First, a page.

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The Popdose Guide to Michael Jackson, Part One

Some folks call him the King of Pop. Others call him Wacko Jacko. However you refer to him, you can’t deny that Michael Jackson was one of a kind. In just under 51 years on Earth, the man rewrote the rules for child stars, black stars, and pop stars in general with songs and albums that not only sold many millions of copies, but were pretty good besides. Well, for the most part, anyway. While there were quite a few things that added to his notoriety (especially in his later years), this series is going to stick to his music.

In celebration of his life, and in commemoration of the first anniversary of his passing on June 25th, I’ll be taking a look at the albums he made both solo and with his brothers in the Jackson 5 (later the Jacksons).

Diana Ross Presents the Jackson 5 (1969)

Motown president Berry Gordy obviously put a lot of faith and promotional muscle behind The Jackson 5, enlisting his biggest star to pose as their benefactor. Motown’s albums were largely conceptualized as “hits plus filler” at this point, but what amazes most about these earlier albums is that they hold up better than a lot of carefully constructed and conceptualized albums today. Diana Ross Presents may begin with a Disney song (“Zip-a-Dee-Doo-Dah”), but the album actually turns out to be the most traditionally soulful and least bubblegum of all the early J5 albums.Thank artist/producer Bobby Taylor (who helmed most of the album and is allegedly the man who really brought the brothers to Gordy’s attention) for that. Highlights include a rip-roaring take on Sly & the Family Stone’s “Stand!” and an equally frenetic, Jermaine-led run through The Temptations “(I Know) I’m Losing You,” but this album’s biggest revelations are ballads like “Can You Remember?,” “Born to Love You,” and a stunning version of Smokey Robinson’s bluesy “Who’s Lovin’ You?,” on which 11-year old Michael emotes like someone three times his age.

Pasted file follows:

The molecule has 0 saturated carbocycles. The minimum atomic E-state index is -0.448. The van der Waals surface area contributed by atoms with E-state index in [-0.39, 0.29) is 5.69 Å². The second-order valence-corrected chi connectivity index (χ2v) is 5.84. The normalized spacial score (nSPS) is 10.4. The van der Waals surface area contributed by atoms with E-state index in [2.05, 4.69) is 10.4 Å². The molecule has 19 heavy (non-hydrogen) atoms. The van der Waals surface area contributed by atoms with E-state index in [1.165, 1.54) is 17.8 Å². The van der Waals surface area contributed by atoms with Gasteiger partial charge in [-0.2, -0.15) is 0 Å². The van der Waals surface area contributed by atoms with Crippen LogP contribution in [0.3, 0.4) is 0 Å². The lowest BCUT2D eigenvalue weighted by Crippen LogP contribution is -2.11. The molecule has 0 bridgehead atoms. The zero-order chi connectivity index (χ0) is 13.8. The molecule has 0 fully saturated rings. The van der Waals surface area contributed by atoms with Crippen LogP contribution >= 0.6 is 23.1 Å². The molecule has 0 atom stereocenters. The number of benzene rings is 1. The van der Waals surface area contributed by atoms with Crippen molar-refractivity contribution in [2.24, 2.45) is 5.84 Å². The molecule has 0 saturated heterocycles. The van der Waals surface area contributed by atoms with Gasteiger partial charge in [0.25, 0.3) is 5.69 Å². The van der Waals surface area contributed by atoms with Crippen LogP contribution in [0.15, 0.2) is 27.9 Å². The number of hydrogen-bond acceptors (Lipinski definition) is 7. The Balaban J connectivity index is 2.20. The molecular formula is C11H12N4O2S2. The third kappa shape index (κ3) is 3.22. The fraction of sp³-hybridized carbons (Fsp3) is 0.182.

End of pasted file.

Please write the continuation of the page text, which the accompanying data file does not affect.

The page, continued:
ABC (1970)

By the time this album was released, the J5 were a bonafide sensation. Bobby Taylor had quickly been hustled out of the picture: he only produced one song here after producing over half of the group’s first album. He was replaced by “The Corporation,” the crack writing and producing staff Gordy founded and led specifically to craft hits for the J5. The music on ABC was certainly more commercial than Diana Ross Presents…, but there was still a lot of soul inside that little body — “Come ‘Round Here (I’m the One You Need)” is one example of a still pre-pubescent MJ giving Levi Stubbs and David Ruffin a run for their money. Songs like this gave the J5 adult appeal, a rarity for kid acts past and present. Elsewhere, there are the hits (“ABC” and “The Love You Save”), an obvious conceptual follow-up to one of those hits (“2-4-6-8”), a pretty ballad for Jermaine’s fans to swoon over (“I Found That Girl”), a smooth soul cover (“[La La] Means I Love You”), a fuzzed-out George Clinton song on which all the brothers handle lead vocals (“I’ll Bet You” — and yes, it’s THAT George Clinton), AND the album closes with as close to a protest song as Motown would allow their five young charges to sing (“The Young Folks”). Pretty epic, huh?

Third Album (1970)

It’s been said before, but it certainly bears repeating: what amazes most about the early J5 stuff after all this time is the emotional heft and believability Michael gave to this material at such a young age. There’s no way any 12-year old should have been able to pull off a song like “Can I See You in the Morning” as well as he did. By now, listeners had become used to the mix of kid-friendly material with more challenging songs, so having songs like the gimmicky “Goin’ Back to Indiana”  (or “Mama’s Pearl” — the first sign that the formula was starting to get a little tired) on the same album as “Darling Dear” (a song very reminiscent of the Spinners’ “It’s a Shame”) was not as jarring. Also at this point, some of the rougher edges of Michael’s voice had been smoothed out, so the overall effect is less Jackie Wilson or James Brown and more Diana Ross. Of course, there are several well-chosen covers (“[Ready Or Not] Here I Come” and “Bridge Over Troubled Water”), and oh yeah — there’s also “I’ll Be There,” the tender ballad which would become the J5’s biggest hit.

Maybe Tomorrow (1971)